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DVD Review

I apologize for not being more active, but not having other reviewers or books to review, it's been a little difficult. However I want to let you know about this wonderful DVD "God's Not Dead." Working at the library I found it on our shelves and took it home. When I brought it back I raved about it. I wanted to take it out again, but it seems word gets around. It's always on hold for someone else. That's great.

The opening scene is in a freshman college philosophy class. The professor states he is an atheist, and asks that if everyone will sign a paper with 3 little words on it he can dispense of the dust and get to the subject. Those 3 words are "God Is Dead." One student cannot sign that. He is given 3 chances to argue the case of the existence of God before the class.

Fueled by hate on one side and a determined love of God on the other this is not your simple movie. The poor kid researches and goes off on a journey of his own to state his case. The end is nothing short of amazing. I guess telling people stuff like this is one of the reasons I can't get a hold of it a second time. It's really that good.

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May our Lord be with you now and always. Remember, God is in control, even when things look like they're crashing all around you. David

Saturday, May 03, 2008


Day 1, Sunday

This fantasy about the ultimate war between good and evil is told rather smoothly, with characters we can relate to. William McGrath is willing to pull in some of the old Bible stories, mingle them with some myths concerning ancient times, give us a period of time that is more conducive to fantasy than the present, yet somehow manages to thrust the plot into the future. Whether it is the lifespan of the Anakim or the human race is simply going around one more time, seems vague to me. Yet he introduces powers, countries, and nations as if reporting some fast-breaking news. So if you like end time novels, mixed in with hand-to-hand combat, specifically swordplay, and political/spiritual movements on a world wide basis, this is a book you will enjoy.

The first person we meet is Daniel. Daniel is an Asherite, meaning he is of the tribe from which the kings of Asulon descend. There is also the mingling of the children of Anak with the Asherite males. Although he explains this rather well, you can really appreciate it better if you are acquainted with who the Anakim are. Scripture talks about them as "the sons of the God".(Gen. 6:2) This phrase, which is repeated in two verses down after mentioning that these are giants, in verse 4. These people, these giants are identified as the children of Anak in Numbers 13:33. Yet there are all kinds of rumors about who and what these people really were. Goliath, is said to have been a descendant of Anak. The main problem people have wrestled with is over the phrase "the sons of God". Some people claim this means these were angels who intermarried with humans. Others, a bit more "out there", believe these "sons of God" were aliens from another planet. Having greater knowledge, larger builds and longevity of life, these things were passed on through intermarriage with humans. Then there is a more conservative view that says that the phrase, "sons of God" refers to princes, which is basically where I find myself.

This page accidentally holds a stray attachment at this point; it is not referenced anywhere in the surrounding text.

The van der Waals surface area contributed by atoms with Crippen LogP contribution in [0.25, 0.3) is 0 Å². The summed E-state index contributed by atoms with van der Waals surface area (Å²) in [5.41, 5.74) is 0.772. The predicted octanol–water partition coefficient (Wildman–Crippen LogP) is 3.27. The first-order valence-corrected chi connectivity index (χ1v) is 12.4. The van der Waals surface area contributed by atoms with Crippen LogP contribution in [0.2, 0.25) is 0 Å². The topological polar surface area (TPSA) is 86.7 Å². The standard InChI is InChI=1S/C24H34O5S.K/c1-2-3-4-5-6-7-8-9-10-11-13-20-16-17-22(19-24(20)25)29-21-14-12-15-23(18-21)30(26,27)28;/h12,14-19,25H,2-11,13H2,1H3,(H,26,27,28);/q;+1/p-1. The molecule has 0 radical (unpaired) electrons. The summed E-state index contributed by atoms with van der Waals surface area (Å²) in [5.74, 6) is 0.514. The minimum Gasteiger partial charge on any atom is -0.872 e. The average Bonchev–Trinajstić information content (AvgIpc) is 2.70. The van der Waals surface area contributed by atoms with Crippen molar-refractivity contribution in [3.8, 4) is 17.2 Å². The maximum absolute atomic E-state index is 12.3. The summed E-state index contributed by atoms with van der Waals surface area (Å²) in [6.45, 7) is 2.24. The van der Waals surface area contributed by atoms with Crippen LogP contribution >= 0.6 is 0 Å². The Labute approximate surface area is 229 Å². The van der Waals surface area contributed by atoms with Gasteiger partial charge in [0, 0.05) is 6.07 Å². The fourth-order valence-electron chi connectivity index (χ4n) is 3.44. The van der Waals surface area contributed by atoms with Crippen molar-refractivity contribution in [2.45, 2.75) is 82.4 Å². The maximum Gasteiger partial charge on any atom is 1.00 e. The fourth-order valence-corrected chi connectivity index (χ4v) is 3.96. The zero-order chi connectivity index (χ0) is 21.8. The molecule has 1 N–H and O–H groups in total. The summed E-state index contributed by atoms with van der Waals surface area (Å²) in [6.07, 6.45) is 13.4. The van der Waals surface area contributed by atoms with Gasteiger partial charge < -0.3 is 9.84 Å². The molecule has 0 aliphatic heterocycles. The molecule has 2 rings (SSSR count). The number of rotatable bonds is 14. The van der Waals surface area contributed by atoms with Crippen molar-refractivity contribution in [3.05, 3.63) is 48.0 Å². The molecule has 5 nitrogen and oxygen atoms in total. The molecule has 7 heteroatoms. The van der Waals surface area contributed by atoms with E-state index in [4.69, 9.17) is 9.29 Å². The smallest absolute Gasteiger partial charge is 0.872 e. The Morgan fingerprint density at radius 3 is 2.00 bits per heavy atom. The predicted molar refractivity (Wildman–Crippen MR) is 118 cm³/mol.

However, where would speculative fiction be without all these other possibilities? What if there were angels who where trapped outside of Heaven, yet swore no allegiance to Satan? This is where William McGrath takes us. Is he right? Who's to say? There's no one around to prove or disprove this claim, so it makes perfect sense (to the fiction writer) to use this as a tool to motivate the story.

One of the things I like about this work is that the author has stripped us of all those "weapons of mass destruction". Warfare is up close and personal. I've always believed if we kept war this way there would be less of it...I could be wrong, but it's my belief. In any event, you can't go swashbuckling around from behind a computer keyboard, typing in commands to kill an enemy thousands of miles away. There is no chivalry, no honor, no personal skill in that. Yet, put two people in the same arena with the same weapons, be they knives, swords, daggers or clubs, and honor shines like the Sun, and evil shrinks away into the shadows. It makes for a great fantasy, a great story. In ASULON, BOOK ONE: SWORD OF FIRE, William McGrath uses this to his advantage, and one soon learns that we are in the presence of a great storyteller.

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cathikin said...

Ah, yes: chivalry and honor. Those are certainly high values in this novel. I love the code that is given in the beginning and is an integral part of Daniel's training. Like knights of the Round Table, but even more noble than that with the spiritual dimensions. Anak, the angel on earth, is certainly a different twist than I've read before.

David said...

Unfortunately I didn't make mention of the obvious references to the Arthurian legends. I guess you could say Asulon is like a global Camelot.

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